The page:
What We Learned from Miami Graph
What went wrong — and right — with our civic tech project
We wanted to create a tool that would create civic engagement around issues happening in Miami.
That’s what brought Mauro Perez and I together during a Code For Miami meeting to work on a project we called MiamiGraph. Both of us grew up in Miami, and in many ways we saw the city as a place that was disconnected, siloed and behind on technology for civic issues we believed were important. MiamiGraph was a way to take open data and visualize important data in Miami that would lead to an open discussion.
Data can identify, measure and solve big problems, but only if placed in the right format. We believed we could pull it off, and wanted to test the idea out, calling it Miami as a Platform.
Our first graph was a visualization of Miami-Dade’s County 2016 budget. Mauro handled the development work behind the graph and I handled web design and community push. Here our the lessons we learned during our time working on the project together, from August to December 2015:
Keeping it simple
This wasn’t the first Code for Miami project around budget visualization as Cristina Solana — another Code for Miami member and current co-captain — had already built a Miami-Dade County Budget data visualization two years before using Chart.js. Our goal was to expand the project, testing it out as a rapid prototype. We used D3.js to create the 2016 graph and we hoped that by creating a cool interactive graph, we could get people engagement to use the website.
In retrospect, our first graph was an eye catcher, but it probably wasn’t the best way for us to continue building graphs. After all, we were taking simple budget data and visualizing it; D3 is much more useful for heavy Data Science projects and less on simple reports. We learned fancy libraries were good for capturing interest, not so much building out a visualization platform long-term. A part of what kept us from spitting out more graphs was how difficult it was just taking simple data and making it into something cool.
The first version of MiamiGraph was called Miami Budget. I made it forking a Material Design framework, then Mauro building out the D3.js graph using the Socrata Open Data API from Miami Dade County’s Open Data Portal.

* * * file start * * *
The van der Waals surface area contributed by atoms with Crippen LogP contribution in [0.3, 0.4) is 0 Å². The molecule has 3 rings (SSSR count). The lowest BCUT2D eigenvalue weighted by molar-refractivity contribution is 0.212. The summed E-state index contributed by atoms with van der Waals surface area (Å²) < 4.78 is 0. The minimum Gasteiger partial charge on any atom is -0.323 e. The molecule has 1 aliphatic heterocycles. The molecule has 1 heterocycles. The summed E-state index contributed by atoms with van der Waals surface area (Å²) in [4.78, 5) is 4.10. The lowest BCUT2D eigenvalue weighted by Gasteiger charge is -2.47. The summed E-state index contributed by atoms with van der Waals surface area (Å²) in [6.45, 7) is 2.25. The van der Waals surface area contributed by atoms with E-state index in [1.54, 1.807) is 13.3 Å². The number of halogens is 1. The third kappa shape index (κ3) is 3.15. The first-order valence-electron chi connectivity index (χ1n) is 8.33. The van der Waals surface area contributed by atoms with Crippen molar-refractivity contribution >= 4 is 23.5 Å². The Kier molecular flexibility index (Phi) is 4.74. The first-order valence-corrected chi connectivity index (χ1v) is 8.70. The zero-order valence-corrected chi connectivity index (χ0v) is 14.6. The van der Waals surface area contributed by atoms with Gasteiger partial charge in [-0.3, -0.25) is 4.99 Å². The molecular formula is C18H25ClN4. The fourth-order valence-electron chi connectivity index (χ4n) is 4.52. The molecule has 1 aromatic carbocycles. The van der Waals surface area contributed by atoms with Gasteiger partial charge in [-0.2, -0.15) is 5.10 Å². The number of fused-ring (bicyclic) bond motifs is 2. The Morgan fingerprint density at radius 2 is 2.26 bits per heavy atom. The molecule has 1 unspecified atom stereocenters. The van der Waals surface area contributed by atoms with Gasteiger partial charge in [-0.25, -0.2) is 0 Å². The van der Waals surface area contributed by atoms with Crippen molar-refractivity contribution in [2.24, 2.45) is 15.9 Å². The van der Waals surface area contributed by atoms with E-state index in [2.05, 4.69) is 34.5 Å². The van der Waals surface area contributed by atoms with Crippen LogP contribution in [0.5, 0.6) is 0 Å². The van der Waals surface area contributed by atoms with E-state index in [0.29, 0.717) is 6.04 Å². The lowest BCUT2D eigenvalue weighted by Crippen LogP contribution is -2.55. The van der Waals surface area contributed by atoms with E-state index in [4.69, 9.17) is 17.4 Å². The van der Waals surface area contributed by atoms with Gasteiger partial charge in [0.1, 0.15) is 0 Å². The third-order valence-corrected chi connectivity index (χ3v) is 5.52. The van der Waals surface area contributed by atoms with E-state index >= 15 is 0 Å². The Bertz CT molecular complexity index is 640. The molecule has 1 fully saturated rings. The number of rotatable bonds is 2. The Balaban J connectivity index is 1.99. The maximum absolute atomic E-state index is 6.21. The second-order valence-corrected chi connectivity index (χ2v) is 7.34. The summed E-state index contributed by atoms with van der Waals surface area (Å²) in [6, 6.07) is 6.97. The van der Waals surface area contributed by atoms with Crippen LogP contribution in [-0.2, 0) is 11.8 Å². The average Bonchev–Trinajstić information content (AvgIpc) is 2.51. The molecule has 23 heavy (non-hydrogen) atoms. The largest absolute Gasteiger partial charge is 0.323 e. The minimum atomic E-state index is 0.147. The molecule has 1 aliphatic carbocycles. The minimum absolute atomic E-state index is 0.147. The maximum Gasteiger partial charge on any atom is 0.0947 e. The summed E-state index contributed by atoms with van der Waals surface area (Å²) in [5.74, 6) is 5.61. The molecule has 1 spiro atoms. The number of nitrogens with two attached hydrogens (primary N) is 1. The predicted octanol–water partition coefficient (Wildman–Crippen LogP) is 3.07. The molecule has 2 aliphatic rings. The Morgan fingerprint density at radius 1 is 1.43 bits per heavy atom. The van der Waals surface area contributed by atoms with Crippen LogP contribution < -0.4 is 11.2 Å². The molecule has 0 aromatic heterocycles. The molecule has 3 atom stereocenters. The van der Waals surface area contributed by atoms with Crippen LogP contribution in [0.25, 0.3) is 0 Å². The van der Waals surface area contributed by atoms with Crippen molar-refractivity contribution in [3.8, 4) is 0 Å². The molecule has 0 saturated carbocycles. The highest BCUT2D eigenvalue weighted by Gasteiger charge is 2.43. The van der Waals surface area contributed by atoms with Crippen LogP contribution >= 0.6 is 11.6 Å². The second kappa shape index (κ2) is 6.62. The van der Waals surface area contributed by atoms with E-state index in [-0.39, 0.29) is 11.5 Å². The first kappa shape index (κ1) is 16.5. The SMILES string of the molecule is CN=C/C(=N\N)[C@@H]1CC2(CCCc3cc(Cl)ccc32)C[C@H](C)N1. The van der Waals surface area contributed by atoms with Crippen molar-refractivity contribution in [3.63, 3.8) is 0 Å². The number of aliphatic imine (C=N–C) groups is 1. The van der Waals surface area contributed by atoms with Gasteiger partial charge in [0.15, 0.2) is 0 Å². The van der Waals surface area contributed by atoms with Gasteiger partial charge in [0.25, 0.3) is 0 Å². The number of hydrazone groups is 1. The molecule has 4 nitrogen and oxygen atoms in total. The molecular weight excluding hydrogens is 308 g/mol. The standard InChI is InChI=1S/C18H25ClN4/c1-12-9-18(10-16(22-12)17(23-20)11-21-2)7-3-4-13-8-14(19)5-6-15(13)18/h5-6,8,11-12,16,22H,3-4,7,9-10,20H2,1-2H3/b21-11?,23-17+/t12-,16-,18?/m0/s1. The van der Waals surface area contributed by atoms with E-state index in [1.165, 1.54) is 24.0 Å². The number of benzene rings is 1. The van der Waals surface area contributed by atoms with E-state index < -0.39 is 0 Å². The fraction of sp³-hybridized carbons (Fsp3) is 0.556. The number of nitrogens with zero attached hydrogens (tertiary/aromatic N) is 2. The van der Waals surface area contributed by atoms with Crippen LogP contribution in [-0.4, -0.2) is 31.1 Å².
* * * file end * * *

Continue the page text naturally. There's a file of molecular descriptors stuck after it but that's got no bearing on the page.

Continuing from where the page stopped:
While the original site was made on markup we decided to use the MeteorJS web framework because it was simple and fast way to test our concept. The original graph was clunky and made it roughly a week. We decided not to pour too much energy in the process, but rather in testing the assumption that people cared about budget data. It turns out that some did.
We made a graph and then made a push to get it in the press. The first was an article written for The New Tropic by Dina Weinstein. I used the opportunity to make a community push by sending our story to different channels. The most successful channel was Linkedin’s Miami Tech community.
We got a lot of feedback there and realized we should prioritize which graphs to work on by demand. I coded out a polling feature we could use, but we ended up not using it because Twitter released its own polling feature.
We also had people interested in making their own version of the graph. Sean Sellek, a graduate of the neighboring coding boot camp next to us, contributed and made a Ruby on Rails version of the graph. We learned by being open to letting others see our code, we could create engagement and lead other developers to make their own graphs.
Have a clear focus and execution strategy
Mauro ended up taking some 311 data and making his own map, but it wasn’t as clear or impactful as the first graphs we made. I learned that graphs should communicate value; otherwise, it’s a pretty visual and won’t hold substance. We lost sight of that; we began to lose focus because we didn’t have a clear actionable way of measuring success of our efforts and making another move.
As the hype began to fade, the focus on this project began to leave. Mauro got a new developer job, and I was working at a growing start-up while attending class at Florida International University. We decided to go our separate ways, with Mauro handing off the project to me, just in case I wanted to take it back up again.
Questions we revisited during this project
- Why are we doing this?
- How do we measure success?
- What are the steps to grow?
- Who do we need to help us?
- How much impact did this have?
We were very data-driven and experimented a lot. One thing I learned is that’s the best way to start a project. I think the hardest part of any open-source project is sustaining it. For us, as the months went by the team got swept away in other priorities. The lack of clarity of where we could take MiamiGraph and how we could continue to create impact was fuzzy.
The result was a loss of interest that left our project — like most open-source projects out there — inactive.
A few weeks ago at a Code for Miami meeting, I spoke with someone from the City Of Miami and learned we left a bigger impression than we thought; someone in the City of Miami Finance Department saw what we built and decided to release some data of their own. The website was up, and Catalyst Miami, a non-profit group saw our graph and decided to use it to teach their team about how the budget was being spent in the city.
We also got some press from the Meteor Development Group, Code for America, Florida International University News, and Miami-Dade College. And during the National Civic Day of Hacking, DJ Patil, the Chief Data Scientist at The White House, said kudos to our efforts.